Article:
Deep convection plays a key role in transport and mixing in the tropical tropopause layer (14–18-km altitude; e.g., Sherwood and Dessler 2000). Extensive upper troposphere cirrus layers in the tropics are often generated by ice mass from deep convective updrafts. The amount of cirrus produced is a complex function of vertical motions and microphysics. Liu and Zipser (2005) suggested that the more intense the convection, the closer the radar echo top is to the infrared (IR) top derived from infrared radiation, indicating a larger potential for mass exchange in the tropical tropopause layer. It is well known that there is a general relationship between updraft strength and the amount of cloud-top overshoot into the tropopause (e.g., Heymsfield et al. 1991; Adler and Mack 1986). Adler and Mack (1986), through modeling of midlatitude severe storms, showed that overshooting cloud parcels that are strongly negatively buoyant will mix with the lower stratospheric environment and eventually subside. Deep convective updraft properties in this higher-altitude region have not been sampled adequately. In addition, downdrafts at all altitudes (particularly upper levels) have not been measured extensively and their documentation in the literature is sparse. Heymsfield and Schotz (1985) found strong (>10 m s−1) upper-level downdrafts from ground-based Doppler analyses as a result of convergence produced by two adjacent storm outflows. Sun et al. (1994) suggested that upper-level downdrafts can be produced by vertical pressure gradient forces. Thermally buoyant downdrafts were also observed with aircraft (Jorgensen and LeMone 1989). May and Rajopadhyaya (1999) have discussed their profiler data in terms of the above complex mechanisms and concluded that the upper-level downdrafts may in part be due to pressure perturbations induced by strong updrafts.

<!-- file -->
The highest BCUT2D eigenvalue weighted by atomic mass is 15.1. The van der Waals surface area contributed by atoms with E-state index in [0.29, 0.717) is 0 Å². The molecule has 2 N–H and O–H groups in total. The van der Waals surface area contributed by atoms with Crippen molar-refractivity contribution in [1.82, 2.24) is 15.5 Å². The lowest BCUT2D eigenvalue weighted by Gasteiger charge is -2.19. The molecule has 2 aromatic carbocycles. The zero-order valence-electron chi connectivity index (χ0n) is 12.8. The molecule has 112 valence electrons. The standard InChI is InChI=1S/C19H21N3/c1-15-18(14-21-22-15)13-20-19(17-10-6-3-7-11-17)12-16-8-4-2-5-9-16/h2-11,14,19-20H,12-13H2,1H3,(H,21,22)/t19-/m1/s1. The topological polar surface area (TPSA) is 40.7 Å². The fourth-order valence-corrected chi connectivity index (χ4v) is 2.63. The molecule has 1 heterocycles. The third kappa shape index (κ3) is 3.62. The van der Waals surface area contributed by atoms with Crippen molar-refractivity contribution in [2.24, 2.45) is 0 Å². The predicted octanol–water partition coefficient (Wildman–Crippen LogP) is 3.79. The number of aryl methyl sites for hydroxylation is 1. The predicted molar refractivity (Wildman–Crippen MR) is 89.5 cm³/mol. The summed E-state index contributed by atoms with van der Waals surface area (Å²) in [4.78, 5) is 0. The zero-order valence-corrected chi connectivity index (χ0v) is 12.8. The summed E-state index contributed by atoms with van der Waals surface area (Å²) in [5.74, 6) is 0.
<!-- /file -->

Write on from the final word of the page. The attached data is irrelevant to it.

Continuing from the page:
Early theoretical studies on convective updrafts derived from the vertical equation of motion and the thermodynamic equation in which parcels undergo adiabatic ascent and buoyancy, entrainment, and hydrometeor drag are important factors (e.g., Stommel 1947; Simpson and Wiggert 1969). These models provide insights on the basic physics of convection but are often too simplistic to account for all the complex processes. Lucas et al. (1994b) theorized that updraft width and strength are correlated because mixing and entrainment will, in general, reduce the buoyancy of air parcels. There is still debate over the amount of entrainment in tropical convection and whether tropical oceanic convection is undiluted (e.g., Zipser 2003). These observations provide motivation to learn more about updraft characteristics in tropical convection and their variations with height.

In this paper, we utilize high-resolution airborne observations from the downward looking National Aeronautics and Space Administration (NASA) ER-2 Doppler radar (EDOP) to examine vertical motion characteristics during multiple field campaigns dealing with tropical and subtropical deep convection, including hurricanes. Previous observations have stimulated our interest in gathering further statistics about hurricanes versus mesoscale convective system (MCS) hot towers, especially at higher altitudes, where data are scarce to nonexistent.